In 1950, Alan Turing made yet another contribution to the vast array of philosophical issues raised in computer science with his description of the “imitation game.” About a decade and half earlier, he had claimed that what is now known as the Turing machine was capable of computing everything obtainable by mechanical means (therefore including calculations done by humans), and was now stating that a machine could in fact be capable of intelligence. In his paper “Computing Machinery and Intelligence,” Turing set up a situation in which an “interrogator” was to interact with typewritten output, and if he or she was unable to distinguish between human-generated and computer-generated output, then the computer would be said to possess intelligence.

Before going into the great debate spurned by Turing’s “imitation game,” it is worth discussing the belief systems his claim rests on. Turing’s categorization of intelligence relies on behaviorist theory in which, simply put, intelligence is attributed to anything that exemplifies the same behavior as that of intelligent humans. Behaviorism was never fully condoned in the science world, but Turing’s test was further supported in the 1960s when Hilary Putnam used it to derive the theory of functionalism. Functionalism deemphasizes the actual structure and workings of particular processes, and instead focuses on the functions of things, deeming intelligence when such functions match up. It was these principles of determining intelligence that John R. Searle took issue with and publicly denounced in his immensely well-known “Chinese Room Argument.”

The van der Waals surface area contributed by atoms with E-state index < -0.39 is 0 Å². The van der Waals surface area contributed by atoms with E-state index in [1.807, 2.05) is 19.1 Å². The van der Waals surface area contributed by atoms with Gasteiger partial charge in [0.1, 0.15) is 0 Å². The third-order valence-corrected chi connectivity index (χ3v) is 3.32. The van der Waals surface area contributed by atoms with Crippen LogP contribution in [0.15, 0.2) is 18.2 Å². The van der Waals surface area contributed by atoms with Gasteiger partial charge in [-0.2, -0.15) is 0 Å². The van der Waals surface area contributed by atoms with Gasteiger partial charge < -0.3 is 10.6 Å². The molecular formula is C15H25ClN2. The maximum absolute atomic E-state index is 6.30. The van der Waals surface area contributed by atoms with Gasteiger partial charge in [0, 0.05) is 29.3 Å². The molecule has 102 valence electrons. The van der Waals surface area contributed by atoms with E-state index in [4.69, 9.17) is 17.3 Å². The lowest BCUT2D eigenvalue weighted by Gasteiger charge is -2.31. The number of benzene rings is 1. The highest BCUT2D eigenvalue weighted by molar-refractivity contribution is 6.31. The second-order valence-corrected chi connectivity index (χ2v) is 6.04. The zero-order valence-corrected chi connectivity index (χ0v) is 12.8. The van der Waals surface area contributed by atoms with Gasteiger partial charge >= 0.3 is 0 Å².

In 1980, Searle exposed the world to the Chinese room in a paper entitled “Minds, Brains, and Programs,” a paper in which he tried to discredit Turing’s “imitation game,” and the method believed to recreate human intelligence. In his paper, Searle first distinguished between what he felt were two current philosophies of artificial intelligence, strong and weak AI. Weak AI, by Searle’s definition, was centered around simulation of the mind where machines such as the one described in the “imitation game” were tools for further understanding of the mind. On the other hand, Searle stated that those in the area of strong AI, like Turing and his supporters, believed that they could actually duplicate human intelligence, and create machines capable of understanding exactly as we do. Needless to say, Searle had absolutely no sympathy for this type of artificial intelligence.